Are you at the wind up? Lots of bluff and bluster, I don't think any answer is going to be good enough here...
Also at the most the need is going to be for a 1:2 or 1:4 reproduction ratio (assuming a 24x36 imager).
It's worth noting that the reproduction ratio is irrelevant in terms of imager dimensions, all that's doing is cropping the projected image circle, the projected 1:2 or 1:4 ratio will be the same at the focal plane whether you are shooting on film, 135 format digital or APS-C cropped digital (or even APS-H digital)
The sensor crop is relevant in terms of effective angle of view, and this in turn determines perspective and working distance, and therefore depth of field, but it has nothing at all to do with reproduction ratio.
In practise this is less important these days for most users as digital cropping, large screen projection / high resolution printing can usually get you to where you want to be.
I'm struggling to think of any 'macro' lenses that will actually deliver 1:2 max these days, probably only the Canon 50mm f2.5 springs to mind. 1:1 macros are usually marked for 1:2, 1:3, 1;4 etc.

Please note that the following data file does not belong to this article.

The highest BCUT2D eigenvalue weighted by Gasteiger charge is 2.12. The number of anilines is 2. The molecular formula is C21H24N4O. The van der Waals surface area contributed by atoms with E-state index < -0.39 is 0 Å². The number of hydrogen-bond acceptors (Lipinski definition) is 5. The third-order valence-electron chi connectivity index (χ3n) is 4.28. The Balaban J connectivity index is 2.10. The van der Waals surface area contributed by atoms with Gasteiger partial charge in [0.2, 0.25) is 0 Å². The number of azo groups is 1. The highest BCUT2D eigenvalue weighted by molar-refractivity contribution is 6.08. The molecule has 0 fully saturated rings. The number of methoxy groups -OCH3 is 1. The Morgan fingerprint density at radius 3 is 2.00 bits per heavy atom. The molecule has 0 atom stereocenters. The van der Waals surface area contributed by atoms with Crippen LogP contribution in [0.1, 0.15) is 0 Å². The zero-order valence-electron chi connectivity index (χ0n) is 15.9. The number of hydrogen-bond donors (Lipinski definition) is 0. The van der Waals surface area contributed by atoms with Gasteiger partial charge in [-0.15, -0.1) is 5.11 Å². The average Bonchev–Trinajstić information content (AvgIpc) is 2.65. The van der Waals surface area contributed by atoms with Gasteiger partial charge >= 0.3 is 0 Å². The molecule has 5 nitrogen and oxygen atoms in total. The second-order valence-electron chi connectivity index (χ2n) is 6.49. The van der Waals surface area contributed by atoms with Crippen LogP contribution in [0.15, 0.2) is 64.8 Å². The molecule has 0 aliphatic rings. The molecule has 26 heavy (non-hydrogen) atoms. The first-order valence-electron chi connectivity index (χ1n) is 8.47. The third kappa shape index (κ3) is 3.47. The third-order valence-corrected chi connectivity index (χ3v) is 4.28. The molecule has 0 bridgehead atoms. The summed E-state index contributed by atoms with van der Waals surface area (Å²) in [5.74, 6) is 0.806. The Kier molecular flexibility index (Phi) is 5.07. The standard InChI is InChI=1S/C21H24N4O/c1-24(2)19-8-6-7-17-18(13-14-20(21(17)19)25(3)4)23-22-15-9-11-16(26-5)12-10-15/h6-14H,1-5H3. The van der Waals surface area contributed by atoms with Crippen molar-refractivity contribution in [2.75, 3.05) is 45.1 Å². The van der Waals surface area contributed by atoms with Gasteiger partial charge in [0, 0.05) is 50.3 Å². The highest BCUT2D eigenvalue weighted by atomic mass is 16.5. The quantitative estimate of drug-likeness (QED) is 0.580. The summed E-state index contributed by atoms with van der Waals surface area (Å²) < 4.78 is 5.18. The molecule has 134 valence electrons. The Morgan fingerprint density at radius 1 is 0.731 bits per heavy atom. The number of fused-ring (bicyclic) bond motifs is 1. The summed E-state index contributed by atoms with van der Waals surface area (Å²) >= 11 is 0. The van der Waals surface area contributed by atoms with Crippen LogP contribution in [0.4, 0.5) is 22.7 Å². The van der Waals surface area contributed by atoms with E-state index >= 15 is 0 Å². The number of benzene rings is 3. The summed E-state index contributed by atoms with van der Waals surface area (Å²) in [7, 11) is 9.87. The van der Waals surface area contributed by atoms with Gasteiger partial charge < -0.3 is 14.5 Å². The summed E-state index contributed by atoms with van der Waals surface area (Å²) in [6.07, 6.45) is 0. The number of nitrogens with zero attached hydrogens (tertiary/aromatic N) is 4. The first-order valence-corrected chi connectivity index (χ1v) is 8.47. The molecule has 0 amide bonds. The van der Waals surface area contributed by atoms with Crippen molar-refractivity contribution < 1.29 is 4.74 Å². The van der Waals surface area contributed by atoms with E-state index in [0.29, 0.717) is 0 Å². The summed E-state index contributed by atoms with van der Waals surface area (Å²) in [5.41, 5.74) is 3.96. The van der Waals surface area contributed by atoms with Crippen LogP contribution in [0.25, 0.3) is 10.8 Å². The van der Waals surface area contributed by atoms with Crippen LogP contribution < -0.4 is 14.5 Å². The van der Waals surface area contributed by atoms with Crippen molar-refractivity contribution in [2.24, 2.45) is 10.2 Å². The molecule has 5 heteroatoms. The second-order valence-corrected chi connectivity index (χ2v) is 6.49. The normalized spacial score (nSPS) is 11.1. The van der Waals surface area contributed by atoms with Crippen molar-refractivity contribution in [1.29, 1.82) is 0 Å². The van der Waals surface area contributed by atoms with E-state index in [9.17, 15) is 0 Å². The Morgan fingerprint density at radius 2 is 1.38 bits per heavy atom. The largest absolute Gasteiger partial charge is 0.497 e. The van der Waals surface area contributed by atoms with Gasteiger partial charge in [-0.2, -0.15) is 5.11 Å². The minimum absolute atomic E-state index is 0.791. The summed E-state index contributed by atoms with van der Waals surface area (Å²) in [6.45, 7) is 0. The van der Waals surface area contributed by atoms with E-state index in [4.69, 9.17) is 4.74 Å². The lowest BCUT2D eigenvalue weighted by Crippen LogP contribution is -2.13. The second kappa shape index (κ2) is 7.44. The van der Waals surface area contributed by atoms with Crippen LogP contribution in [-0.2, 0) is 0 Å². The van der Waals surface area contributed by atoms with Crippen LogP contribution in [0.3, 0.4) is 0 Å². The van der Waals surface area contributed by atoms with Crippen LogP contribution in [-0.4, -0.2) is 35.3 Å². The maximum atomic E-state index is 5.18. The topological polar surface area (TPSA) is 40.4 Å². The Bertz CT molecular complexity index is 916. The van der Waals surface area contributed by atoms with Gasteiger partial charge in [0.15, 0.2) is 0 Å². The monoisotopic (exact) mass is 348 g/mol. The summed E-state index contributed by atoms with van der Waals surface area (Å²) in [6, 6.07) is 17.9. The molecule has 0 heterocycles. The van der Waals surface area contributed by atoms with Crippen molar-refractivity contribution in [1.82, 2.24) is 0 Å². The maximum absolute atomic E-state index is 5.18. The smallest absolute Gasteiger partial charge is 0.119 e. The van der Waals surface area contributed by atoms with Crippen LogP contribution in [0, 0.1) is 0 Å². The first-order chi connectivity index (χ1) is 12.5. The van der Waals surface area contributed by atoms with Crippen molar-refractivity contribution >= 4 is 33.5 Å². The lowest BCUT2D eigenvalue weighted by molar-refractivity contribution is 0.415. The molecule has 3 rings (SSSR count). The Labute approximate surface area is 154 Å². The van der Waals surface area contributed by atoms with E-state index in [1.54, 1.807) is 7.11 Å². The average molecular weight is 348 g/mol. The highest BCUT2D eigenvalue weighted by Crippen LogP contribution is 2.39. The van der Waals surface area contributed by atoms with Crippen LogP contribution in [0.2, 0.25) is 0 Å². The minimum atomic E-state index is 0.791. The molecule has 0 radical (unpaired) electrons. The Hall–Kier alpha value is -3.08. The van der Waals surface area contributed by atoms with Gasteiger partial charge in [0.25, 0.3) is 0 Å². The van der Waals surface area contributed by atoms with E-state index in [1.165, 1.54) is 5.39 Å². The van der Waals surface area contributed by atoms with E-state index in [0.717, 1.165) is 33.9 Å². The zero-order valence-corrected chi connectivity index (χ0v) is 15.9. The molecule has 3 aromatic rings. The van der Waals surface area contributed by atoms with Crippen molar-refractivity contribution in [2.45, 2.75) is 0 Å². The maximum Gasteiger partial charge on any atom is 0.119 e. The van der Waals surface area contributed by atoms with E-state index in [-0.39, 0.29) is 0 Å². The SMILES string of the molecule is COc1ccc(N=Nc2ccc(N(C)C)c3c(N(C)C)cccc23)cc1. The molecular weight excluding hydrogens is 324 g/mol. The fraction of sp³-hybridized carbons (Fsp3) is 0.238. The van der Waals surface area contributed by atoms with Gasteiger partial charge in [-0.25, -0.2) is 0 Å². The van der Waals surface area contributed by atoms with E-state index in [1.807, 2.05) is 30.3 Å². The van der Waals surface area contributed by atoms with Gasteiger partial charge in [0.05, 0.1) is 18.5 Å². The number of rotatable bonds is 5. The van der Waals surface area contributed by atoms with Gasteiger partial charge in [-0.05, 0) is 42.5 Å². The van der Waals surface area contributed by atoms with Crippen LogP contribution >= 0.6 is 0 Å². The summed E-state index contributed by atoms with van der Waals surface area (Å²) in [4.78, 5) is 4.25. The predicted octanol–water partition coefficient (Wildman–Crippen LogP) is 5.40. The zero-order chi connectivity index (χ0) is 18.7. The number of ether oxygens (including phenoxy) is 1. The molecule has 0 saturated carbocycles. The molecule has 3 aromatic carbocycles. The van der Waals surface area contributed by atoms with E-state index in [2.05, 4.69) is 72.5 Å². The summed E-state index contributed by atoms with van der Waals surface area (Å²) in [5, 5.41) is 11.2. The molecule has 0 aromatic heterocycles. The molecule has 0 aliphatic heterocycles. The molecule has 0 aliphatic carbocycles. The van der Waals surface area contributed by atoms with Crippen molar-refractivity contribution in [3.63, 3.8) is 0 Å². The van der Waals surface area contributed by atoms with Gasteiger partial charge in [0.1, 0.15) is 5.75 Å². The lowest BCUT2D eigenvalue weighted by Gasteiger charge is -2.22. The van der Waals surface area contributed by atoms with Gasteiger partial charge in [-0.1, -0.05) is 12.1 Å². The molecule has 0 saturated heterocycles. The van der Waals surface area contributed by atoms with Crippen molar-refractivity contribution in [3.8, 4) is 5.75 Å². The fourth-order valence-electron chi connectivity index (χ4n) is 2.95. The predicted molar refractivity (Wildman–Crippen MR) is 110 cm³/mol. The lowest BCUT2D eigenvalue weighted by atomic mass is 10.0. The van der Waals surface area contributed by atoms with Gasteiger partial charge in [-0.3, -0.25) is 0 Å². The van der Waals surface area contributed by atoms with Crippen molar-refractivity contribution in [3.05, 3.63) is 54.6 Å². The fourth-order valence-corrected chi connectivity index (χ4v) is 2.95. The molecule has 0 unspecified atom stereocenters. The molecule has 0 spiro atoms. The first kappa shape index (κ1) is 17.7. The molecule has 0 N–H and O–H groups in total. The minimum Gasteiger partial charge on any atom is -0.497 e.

I think you are using a sledgehammer to crack a nut. We aren't doing drum scanning here, so you don't have to calibrate daylight film to flouro light, a grey card is all you need, shoot RAW and you can even play with it in post, at 16bit pull downs.
As for shadow noise, this really does ring troll alarm bells. QUITE LOUDLY.
Apologies if I'm wrong. Say hello to photoshop. Say hello to Adobe Camera Raw.
Your old way of working is dead. Set whatever you buy to adobe RGB from camera to software.
Calibrate your monitor.
Wrattens etc are dead.
If I've got you wrong I apologise. There are just some cues to your writing and archaic terminology that seems to be either trying to test our knowledge or expertise, or is at the wind up.
Maybe moderate your tone and you'll get more kindly moderated answers.